The transistor first came into the radio market in the form of battery powered portable radios which became popular with the Bee-Bop teen set in the mid- 1950s. The ability to carry rock n' roll music to the beach, parks, and places where there was no available wired power, made the "portable radio" a practical accessory. Previously, there were portable radios available, however, these sets used vacuum tubes, so they were more expensive, and they required the use of disposable and expensive multi-cell "B" batteries, with voltages ranging from 45 to 90 volts DC, in order to operate the vacuum tube circuitry.

Although there is some evidence to support that the ground work had been laid for the invention of the transistor by the Germans as early as 1934, the working transistor, the development of which was credited to scientists at Bell Laboratories, began to find its way into electronic equipment in the early 1950s. By 1957, the device was being used in early portable radios, and as the replacement for the audio output tube in hybrid automobile radios. By 1964, the it had become apparent across the industry that the transistor was replacing the vacuum tube as the primary device in electronic circuitry.


Hammond "Como" model synchronous clock made by Laurens Hammond's Clock Company. This clock was acquired in 1938 by the father of museum founder John DeMajo. It was purchased with coupons from Kool cigarettes that could be redeemed for merchandise.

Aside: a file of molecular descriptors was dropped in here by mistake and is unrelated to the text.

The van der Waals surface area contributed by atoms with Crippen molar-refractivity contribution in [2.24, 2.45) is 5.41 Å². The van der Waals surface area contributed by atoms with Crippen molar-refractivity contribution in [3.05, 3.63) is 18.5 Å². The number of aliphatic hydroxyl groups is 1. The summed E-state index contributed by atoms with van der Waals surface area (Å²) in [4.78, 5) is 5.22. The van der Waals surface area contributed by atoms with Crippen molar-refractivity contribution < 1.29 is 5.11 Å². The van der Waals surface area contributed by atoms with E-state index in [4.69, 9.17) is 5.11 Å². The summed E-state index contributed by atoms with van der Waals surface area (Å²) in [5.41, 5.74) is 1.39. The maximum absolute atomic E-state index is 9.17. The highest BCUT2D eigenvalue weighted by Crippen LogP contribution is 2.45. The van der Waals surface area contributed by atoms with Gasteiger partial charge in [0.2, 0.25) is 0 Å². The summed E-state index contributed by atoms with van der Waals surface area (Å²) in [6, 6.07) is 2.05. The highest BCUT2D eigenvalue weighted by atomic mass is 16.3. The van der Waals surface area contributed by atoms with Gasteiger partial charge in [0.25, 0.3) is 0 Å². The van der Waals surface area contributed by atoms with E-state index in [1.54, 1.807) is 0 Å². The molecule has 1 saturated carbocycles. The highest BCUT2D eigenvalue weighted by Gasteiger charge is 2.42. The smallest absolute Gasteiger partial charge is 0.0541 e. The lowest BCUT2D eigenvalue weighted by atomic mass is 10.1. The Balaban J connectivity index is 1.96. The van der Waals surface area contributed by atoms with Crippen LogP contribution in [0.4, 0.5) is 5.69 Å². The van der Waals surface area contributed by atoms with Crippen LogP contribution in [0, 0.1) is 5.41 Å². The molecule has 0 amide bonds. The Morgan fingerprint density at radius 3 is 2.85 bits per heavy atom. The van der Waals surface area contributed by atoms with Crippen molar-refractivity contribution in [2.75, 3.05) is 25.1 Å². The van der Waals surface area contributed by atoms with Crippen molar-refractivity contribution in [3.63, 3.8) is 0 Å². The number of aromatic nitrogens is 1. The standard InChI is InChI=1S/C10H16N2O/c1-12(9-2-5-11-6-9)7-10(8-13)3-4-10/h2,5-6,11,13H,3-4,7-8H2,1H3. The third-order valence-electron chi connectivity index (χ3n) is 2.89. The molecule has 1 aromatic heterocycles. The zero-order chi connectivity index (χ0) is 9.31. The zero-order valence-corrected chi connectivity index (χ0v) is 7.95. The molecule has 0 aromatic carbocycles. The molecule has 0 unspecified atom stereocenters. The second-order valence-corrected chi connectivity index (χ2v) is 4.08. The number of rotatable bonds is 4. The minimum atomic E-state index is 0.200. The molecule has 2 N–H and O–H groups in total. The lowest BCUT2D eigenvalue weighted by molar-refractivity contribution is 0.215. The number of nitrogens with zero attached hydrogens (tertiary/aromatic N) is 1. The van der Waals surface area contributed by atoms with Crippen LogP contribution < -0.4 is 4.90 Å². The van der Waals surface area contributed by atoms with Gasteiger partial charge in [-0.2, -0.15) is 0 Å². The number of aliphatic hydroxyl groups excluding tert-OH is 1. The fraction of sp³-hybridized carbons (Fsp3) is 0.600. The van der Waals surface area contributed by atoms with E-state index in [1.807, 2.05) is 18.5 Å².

Hammond clocks were made by a company founded by Laurens Hammond, inventor of the Hammond Electric Organ. They were highly sought after in the 1930's because of their ac power line synchronous accuracy. While they were once common in American households, Hammond clocks are now relatively rare and highly valued as collectors' items. Many Hammond clocks were junked because of their "manual start" feature which required the spinning of a wheel on the back of the clock in order to initialize the motor after a power failure. This was thought to be a nuisance by many owners once self-starting electric clock motors came into use. The clock below is a Hammond "Mentor" model, which is a bed-side alarm clock using the patented Hammond mechanism..
This clock is not made by the Hammond company, but we included it in the museum's communications devices and clock collection because it is one of the first automatic time clocks available to the civilian market. Developed during World War II, the WARREN TELECHRON CO. ASHLAND MS. USA introduced this instrument in the years immediately after the war as an accessory to home wire and tape recording devices which were also gaining popularity at that time. The clock could be set to activate the recording device at a specific time, thereby allowing 1950s users to make unattended recordings of their favorite radio shows for later listening.